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 Oracle dbms_jobs Scheduling
Oracle Tips by Burleson Consulting

Advanced Oracle Utilities: The Definitive Reference by Rampant TechPress is written by four of the top Oracle database experts (Bert Scalzo, Donald Burleson, and Steve Callan).  The following is an excerpt from the book.


Way back in Oracle 7, database jobs were added. Jobs were background processes run by Oracle to perform scheduled tasks. Back then, the idea was that the dbms_jobs processes were permitted via the job_queue_processes init.ora parameter and were primarily for replication purposes; namely, snapshot refreshes. Over the next few major releases, dbms_job’s usage increased to include many additional purposes, basically to the point of serving as a generic job scheduler of sorts for many different kinds of Oracle jobs. However, there are a number of shortcomings with the dbms_job facility like the fact that it cannot handle job dependencies. Thus, as of Oracle 10g, the dbms_jobs package has been superseded by the new dbms_scheduler package, which is covered in the next section, and the job_queue_processes parameter has been deprecated. In fact, Oracle recommends disabling dbms_job by revoking the package execution privilege for all users. Therefore, dbms_scheduler is truly the clear choice now.


However, for those on older versions of Oracle or who must still maintain systems built using dbms_jobs, examples of dbms_job package usage will be examined. The two most used procedures for this package are RUN and SUBMIT. Run forces a job to begin execution immediately, and submit permits one to schedule that job to run at some time in the future, with or without a next iteration repeat specification. The most challenging part, in terms of being least obvious, is specifying the next date and interval parameters, as shown here.


SQL> var job number






      job        => :job

     ,what       => 'DBMS_STATS.GATHER_SCHEMA_STATS (''BERT'');'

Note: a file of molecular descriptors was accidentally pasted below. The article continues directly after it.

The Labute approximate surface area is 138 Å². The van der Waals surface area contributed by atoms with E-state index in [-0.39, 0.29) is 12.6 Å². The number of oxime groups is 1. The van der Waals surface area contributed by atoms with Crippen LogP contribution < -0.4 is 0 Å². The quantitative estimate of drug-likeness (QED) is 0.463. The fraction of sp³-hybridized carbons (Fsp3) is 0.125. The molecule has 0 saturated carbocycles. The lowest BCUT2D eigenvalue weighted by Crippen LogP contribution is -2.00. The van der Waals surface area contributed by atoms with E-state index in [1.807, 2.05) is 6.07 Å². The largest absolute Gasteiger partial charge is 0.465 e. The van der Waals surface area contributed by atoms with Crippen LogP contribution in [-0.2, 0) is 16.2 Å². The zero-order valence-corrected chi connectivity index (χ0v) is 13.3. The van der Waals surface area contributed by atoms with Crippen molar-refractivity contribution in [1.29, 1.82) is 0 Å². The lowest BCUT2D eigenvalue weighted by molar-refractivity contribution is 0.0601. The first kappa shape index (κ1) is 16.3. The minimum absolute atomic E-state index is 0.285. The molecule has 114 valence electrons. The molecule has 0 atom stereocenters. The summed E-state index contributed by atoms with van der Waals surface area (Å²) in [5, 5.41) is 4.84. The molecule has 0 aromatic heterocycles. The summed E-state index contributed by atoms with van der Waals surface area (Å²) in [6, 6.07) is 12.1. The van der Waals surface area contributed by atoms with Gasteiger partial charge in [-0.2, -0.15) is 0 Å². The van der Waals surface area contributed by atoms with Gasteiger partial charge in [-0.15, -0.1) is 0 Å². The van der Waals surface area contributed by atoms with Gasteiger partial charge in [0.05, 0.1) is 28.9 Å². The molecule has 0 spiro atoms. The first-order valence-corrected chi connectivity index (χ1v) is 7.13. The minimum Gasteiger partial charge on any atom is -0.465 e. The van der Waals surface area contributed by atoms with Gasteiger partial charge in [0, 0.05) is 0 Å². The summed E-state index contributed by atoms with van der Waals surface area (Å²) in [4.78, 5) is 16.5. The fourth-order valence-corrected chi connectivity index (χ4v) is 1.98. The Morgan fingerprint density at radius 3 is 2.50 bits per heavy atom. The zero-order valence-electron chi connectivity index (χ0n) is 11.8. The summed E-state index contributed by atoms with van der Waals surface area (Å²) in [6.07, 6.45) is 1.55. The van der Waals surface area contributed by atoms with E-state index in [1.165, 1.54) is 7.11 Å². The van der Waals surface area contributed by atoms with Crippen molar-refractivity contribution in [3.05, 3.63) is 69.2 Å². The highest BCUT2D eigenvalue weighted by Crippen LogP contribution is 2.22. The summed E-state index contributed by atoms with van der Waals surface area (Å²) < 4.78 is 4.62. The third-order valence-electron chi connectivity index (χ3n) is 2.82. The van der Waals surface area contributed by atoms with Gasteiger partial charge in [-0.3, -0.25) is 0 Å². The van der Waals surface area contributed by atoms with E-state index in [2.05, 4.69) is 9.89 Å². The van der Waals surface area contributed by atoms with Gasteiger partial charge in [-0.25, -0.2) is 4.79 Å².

,next_date  => to_date('07/03/2008 13:49:39','mm/dd/yyyy hh24:mi:ss')

     ,interval   => 'TRUNC(LAST_DAY(SYSDATE)) + 1 + 8/24 + 30/1440'

     ,no_parse   => FALSE




SQL> print job

PL/SQL procedure successfully completed.







The next date simply had to be a valid date, but one had to remember that any time specification that was truncated (e.g. minus minutes and seconds) meant the same as all zeroes. So ‘07/03/2008’ without the 13:49:39 would actually mean midnight July 3rd. Likewise, the interval parameter was a calculation of the next date when the job would run, so it too had to be valid and was important down to the very same detailed level. Thus, next date = SYSDATE would mean run now, with an interval of SYDATE+1 meaning tomorrow at the same time as now, i.e. right now plus exactly 24 hours. If instead one wanted it run right now and then tomorrow at noon, the interval would be SYSDATE + 1 + 12/24 + 00/1440 where the 12/24 is for hours and the 00/1440 is for the minutes.


There are also three data dictionary views to check on these jobs: ALL_, DBA_ and USER_JOBS. So if the DBA wants to schedule running statistics on the BERT schema at 8:30 AM each day, here is the code to set and verify that it has been set.


SQL> select job, schema_user, last_date, next_date, interval, what from dba_jobs;



---- ------------ --------- --------- ------------------------



   1 SYSMAN       03-JUL-08 03-JUL-08 sysdate + 1 / (24 * 60)



  21 BERT                   03-JUL-08 TRUNC(LAST_DAY(SYSDATE))

                                       + 1 + 8/24 + 30/1440



Finally, if one wanted to remove a job from the schedule, simply call the REMOVE procedure like this. To see what jobs are currently running, query the dba_jobs_running data dictionary view. Remember, it only shows the jobs actually currently running, so it may not return too many rows at any given time unless a ton of stuff has been scheduled.


SQL> execute dbms_job.remove(21);


PL/SQL procedure successfully completed.


SQL> select job, schema_user, last_date, next_date, interval, what from dba_jobs;



---- ------------ --------- --------- ------------------------



   1 SYSMAN       03-JUL-08 03-JUL-08 sysdate + 1 / (24 * 60)



r more details on Oracle utilities, see the book "Advanced Oracle Utilities" by Bert Scalzo, Donald K. Burleson, and Steve Callan.

You can buy it direct from the publisher for 30% off directly from Rampant TechPress.

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